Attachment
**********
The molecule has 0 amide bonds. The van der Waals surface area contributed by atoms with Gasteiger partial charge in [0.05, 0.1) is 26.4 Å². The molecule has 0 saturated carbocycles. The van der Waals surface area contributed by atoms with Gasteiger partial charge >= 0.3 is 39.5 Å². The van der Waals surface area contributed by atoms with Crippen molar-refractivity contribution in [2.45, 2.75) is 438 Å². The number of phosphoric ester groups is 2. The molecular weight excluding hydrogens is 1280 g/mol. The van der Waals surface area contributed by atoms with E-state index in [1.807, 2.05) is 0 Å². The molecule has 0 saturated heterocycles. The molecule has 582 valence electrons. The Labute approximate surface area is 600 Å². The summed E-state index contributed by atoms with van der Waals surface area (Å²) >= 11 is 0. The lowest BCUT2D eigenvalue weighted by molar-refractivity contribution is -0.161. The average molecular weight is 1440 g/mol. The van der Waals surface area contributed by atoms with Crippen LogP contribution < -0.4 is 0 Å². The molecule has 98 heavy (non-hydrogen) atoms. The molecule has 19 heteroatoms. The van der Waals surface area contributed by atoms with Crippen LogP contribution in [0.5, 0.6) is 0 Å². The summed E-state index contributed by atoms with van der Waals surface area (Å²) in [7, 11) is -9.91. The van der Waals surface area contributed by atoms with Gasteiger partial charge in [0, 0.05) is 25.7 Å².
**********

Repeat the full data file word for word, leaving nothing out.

The molecule has 0 amide bonds. The van der Waals surface area contributed by atoms with Gasteiger partial charge in [0.05, 0.1) is 26.4 Å². The molecule has 0 saturated carbocycles. The van der Waals surface area contributed by atoms with Gasteiger partial charge >= 0.3 is 39.5 Å². The van der Waals surface area contributed by atoms with Crippen molar-refractivity contribution in [2.45, 2.75) is 438 Å². The number of phosphoric ester groups is 2. The molecular weight excluding hydrogens is 1280 g/mol. The van der Waals surface area contributed by atoms with E-state index in [1.807, 2.05) is 0 Å². The molecule has 0 saturated heterocycles. The molecule has 582 valence electrons. The Labute approximate surface area is 600 Å². The summed E-state index contributed by atoms with van der Waals surface area (Å²) >= 11 is 0. The lowest BCUT2D eigenvalue weighted by molar-refractivity contribution is -0.161. The average molecular weight is 1440 g/mol. The van der Waals surface area contributed by atoms with Crippen LogP contribution < -0.4 is 0 Å². The molecule has 98 heavy (non-hydrogen) atoms. The molecule has 19 heteroatoms. The van der Waals surface area contributed by atoms with Crippen LogP contribution in [0.5, 0.6) is 0 Å². The summed E-state index contributed by atoms with van der Waals surface area (Å²) in [7, 11) is -9.91. The van der Waals surface area contributed by atoms with Gasteiger partial charge in [0, 0.05) is 25.7 Å².